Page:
What has Nagorno Karabakh got to do with us?

Source: Wikimedia. Note: East Midlands Bylines does not necessarily agree with the wording on this map

Events around the small region of Nagorno Karabakh could be a ‘tinder box’ for a wider regional war involving Turkey, Russia and Syrian mercenaries, as well as the main opponents Armenia and Azerbaijan, with Iran watching events closely.

But isn’t it all a long way off and yet another former Soviet Union war, though close to the Middle East this time? And why, on earth, should we care about concepts such as territorial integrity and self-determination which clash even though many nations say they support both?

Quick answers could be:  wanting peace in Europe and elsewhere, the disintegration of states and unions, nationalism, the United Kingdom, Ireland, Scotland and Brexit. These matters should concern us all.

I have written books and many articles on Azerbaijan and Armenia, travelling around both countries, sometimes flying directly to Baku or Yerevan, sometimes travelling over the border from Georgia. (I’ve not been into Nagorno Karabakh territory because, if they had stamped my passport, I would have been refused entry to Azerbaijan in the future.)

These three countries of Armenia, Azerbaijan and Georgia make up what is known to us as the ‘South Caucasus’. They were all part of the Soviet Union as Soviet Socialist Republics (SSRs) but at one time were united as the Transcaucasian Socialist Federative Soviet Republic. When they split into three SSRs the fact that Azerbaijanis, Armenians, Georgians and others did not fit neatly into regions or only marry ‘their own people’ was ignored because they were all governed by Moscow in a union, with freedom of movement.

Nevertheless, some regions within the three republics were made autonomous including Nagorno Karabakh, which had a majority Armenian population although it was surrounded by Azerbaijan. The name ‘Nagorno Karabakh’ comes from several languages and means ‘mountainous black garden’. Armenians often refer to it as Artsakh.

In the early nineties when the republics wanted independence and the Soviet Union dissolved, many autonomous regions wanted independence too but were denied. Wars broke out. Azerbaijanis were driven out of Nagorno Karabakh leaving the region mostly Armenian after a war from 1992 to 1994. There were many deaths and accusations of ‘ethnic cleansing’. Eventually fighting stopped and the conflicts became ‘frozen’ (or not).

During the Nagorno Karabakh war much Azerbaijani territory around the region was occupied by Armenia and still is, known as the ‘occupied territories’ (see map). There have been soldiers stationed along ‘the line of contact’ ever since. Nagorno Karabakh continues to be self-governed with help from Armenia, but no UN state recognizes it as independent.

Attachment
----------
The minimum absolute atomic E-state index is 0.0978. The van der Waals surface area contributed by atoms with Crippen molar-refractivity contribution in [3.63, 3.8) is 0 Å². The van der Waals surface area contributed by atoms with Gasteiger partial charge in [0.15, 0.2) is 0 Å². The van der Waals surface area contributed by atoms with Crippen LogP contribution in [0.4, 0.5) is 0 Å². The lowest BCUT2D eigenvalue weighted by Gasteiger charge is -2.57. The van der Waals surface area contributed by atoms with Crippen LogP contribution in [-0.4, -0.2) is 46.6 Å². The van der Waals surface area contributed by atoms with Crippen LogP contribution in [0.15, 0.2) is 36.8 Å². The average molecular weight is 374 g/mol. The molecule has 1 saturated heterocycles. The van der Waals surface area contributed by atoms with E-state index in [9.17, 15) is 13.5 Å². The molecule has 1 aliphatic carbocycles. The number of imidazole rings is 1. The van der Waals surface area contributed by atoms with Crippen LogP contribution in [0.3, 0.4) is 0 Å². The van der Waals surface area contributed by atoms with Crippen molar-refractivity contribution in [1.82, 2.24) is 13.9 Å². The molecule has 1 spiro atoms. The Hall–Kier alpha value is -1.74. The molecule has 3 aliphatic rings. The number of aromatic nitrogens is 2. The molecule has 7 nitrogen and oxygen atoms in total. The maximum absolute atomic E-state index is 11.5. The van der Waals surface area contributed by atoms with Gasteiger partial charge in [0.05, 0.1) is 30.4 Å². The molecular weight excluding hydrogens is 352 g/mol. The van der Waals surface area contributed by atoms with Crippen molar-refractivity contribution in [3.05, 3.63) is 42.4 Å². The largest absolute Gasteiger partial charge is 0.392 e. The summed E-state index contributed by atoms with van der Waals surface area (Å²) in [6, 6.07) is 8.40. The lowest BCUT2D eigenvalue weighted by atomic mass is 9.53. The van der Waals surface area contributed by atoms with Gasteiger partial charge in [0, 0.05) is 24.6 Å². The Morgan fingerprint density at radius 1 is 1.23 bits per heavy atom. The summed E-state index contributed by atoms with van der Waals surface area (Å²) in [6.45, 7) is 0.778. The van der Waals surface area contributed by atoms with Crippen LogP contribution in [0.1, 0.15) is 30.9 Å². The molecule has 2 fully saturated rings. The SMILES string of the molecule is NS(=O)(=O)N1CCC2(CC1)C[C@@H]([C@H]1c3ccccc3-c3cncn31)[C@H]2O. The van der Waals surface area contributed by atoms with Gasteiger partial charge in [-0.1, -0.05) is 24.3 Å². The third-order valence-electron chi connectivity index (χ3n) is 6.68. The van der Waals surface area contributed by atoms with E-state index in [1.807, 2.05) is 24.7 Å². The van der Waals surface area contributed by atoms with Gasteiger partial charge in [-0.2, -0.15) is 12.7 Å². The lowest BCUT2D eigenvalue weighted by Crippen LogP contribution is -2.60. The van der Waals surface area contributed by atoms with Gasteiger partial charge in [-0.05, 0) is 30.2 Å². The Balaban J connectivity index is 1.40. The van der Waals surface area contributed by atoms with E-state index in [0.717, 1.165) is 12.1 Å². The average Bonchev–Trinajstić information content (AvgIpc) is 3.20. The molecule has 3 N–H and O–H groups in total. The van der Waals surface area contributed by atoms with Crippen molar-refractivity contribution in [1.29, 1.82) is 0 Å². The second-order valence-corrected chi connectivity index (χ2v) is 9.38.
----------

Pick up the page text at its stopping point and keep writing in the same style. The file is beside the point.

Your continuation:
There has been a peace process since the 1990s with Russia, the US and France as OSCE ‘Minsk group’ co-chairs. And the matter could have been settled a long time ago, with the ‘Madrid principles’ but it hasn’t. There have often been ‘skirmishes’ along the contact lines and long-term President Aliyev of Azerbaijan has sometimes threatened war to, at least, get back the territory around Nagorno Karabakh. He has been stockpiling arms from Israel, probably bought with oil money, for a long time.

Actual war ‘broke out’ on 27 September 2020 and we all knew from the start that this was different. At a time when Covid-19 is global; there is a presidential election in the US; Belarus, which is also in the EU’s neighbourhood programme and close to Russia, is crying out for help; and it is not yet winter, Aliyev seized his opportunity, as strongman opportunists will (though he would say he has been very patient).

As always there is a ‘fog of war’ with huge amounts of propaganda and everyone blaming everyone else. Armenians say that Turkey has pushed Azerbaijan into this conflict and there are ‘jihadists’ and ‘terrorists’ from Syria and other countries involved. After the Armenian ‘genocide’ they fear Turkey and are afraid of ‘Ottoman Empire 2’.

Azerbaijanis say Armenia will never give up Nagorno Karabakh or even the occupied territories without a war and the international community is ignoring UN resolutions. They say there are one million IDPs (internal refugees) waiting to go home.

So, what about support from the neighbours? Iran tends to get on better with Armenia than Azerbaijan. Turkey is strongly supportive of Azerbaijan and receives oil and gas via Georgia (which stays neutral but supports territorial integrity because of its own ‘frozen conflicts’). The Kurds support Armenia.

Russia and Armenia are both part of the CSTO security organisation so Russia would be obliged to defend Armenia (not Armenians elsewhere) if it were to be attacked. It has troops stationed there. But it needs good relations with Azerbaijan and to be seen as a mediator even though it has had an interest (so far) in keeping the conflict alive but frozen. Now it fears Muslim fighters in the region, especially given the proximity of Azerbaijan to Chechnya.

So why does this matter, other than the humanitarian side? Because it is a tale of what happens, even decades later, when a union disintegrates. In this case it’s the Soviet Union but we should also remember Yugoslavia and not be so keen to break up the European Union or indeed the United Kingdom, at least not without all parties agreeing.